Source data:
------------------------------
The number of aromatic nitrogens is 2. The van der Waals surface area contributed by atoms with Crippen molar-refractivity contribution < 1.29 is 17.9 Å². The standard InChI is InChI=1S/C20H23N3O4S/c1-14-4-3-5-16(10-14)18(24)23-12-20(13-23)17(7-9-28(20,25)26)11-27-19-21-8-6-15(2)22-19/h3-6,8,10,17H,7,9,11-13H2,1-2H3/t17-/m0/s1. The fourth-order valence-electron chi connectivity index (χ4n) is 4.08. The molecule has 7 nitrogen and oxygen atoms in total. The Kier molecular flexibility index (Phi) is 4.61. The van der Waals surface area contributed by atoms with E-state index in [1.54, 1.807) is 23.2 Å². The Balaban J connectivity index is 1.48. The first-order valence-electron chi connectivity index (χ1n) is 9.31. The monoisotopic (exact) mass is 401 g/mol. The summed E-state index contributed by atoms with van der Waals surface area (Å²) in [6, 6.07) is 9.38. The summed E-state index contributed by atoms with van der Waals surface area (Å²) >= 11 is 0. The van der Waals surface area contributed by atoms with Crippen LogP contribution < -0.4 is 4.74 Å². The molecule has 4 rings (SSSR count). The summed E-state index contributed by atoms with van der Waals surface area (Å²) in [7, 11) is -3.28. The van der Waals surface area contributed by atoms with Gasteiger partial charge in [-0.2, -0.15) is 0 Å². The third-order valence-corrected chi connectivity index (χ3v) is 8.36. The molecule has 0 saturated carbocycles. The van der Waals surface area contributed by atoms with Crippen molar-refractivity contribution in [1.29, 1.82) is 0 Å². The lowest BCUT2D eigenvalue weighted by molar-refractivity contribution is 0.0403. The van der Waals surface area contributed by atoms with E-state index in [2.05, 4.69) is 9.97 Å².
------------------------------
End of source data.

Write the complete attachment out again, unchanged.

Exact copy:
The number of aromatic nitrogens is 2. The van der Waals surface area contributed by atoms with Crippen molar-refractivity contribution < 1.29 is 17.9 Å². The standard InChI is InChI=1S/C20H23N3O4S/c1-14-4-3-5-16(10-14)18(24)23-12-20(13-23)17(7-9-28(20,25)26)11-27-19-21-8-6-15(2)22-19/h3-6,8,10,17H,7,9,11-13H2,1-2H3/t17-/m0/s1. The fourth-order valence-electron chi connectivity index (χ4n) is 4.08. The molecule has 7 nitrogen and oxygen atoms in total. The Kier molecular flexibility index (Phi) is 4.61. The van der Waals surface area contributed by atoms with E-state index in [1.54, 1.807) is 23.2 Å². The Balaban J connectivity index is 1.48. The first-order valence-electron chi connectivity index (χ1n) is 9.31. The monoisotopic (exact) mass is 401 g/mol. The summed E-state index contributed by atoms with van der Waals surface area (Å²) in [6, 6.07) is 9.38. The summed E-state index contributed by atoms with van der Waals surface area (Å²) >= 11 is 0. The van der Waals surface area contributed by atoms with Crippen LogP contribution < -0.4 is 4.74 Å². The molecule has 4 rings (SSSR count). The summed E-state index contributed by atoms with van der Waals surface area (Å²) in [7, 11) is -3.28. The van der Waals surface area contributed by atoms with Gasteiger partial charge in [-0.2, -0.15) is 0 Å². The third-order valence-corrected chi connectivity index (χ3v) is 8.36. The molecule has 0 saturated carbocycles. The van der Waals surface area contributed by atoms with Crippen molar-refractivity contribution in [1.29, 1.82) is 0 Å². The lowest BCUT2D eigenvalue weighted by molar-refractivity contribution is 0.0403. The van der Waals surface area contributed by atoms with E-state index in [2.05, 4.69) is 9.97 Å².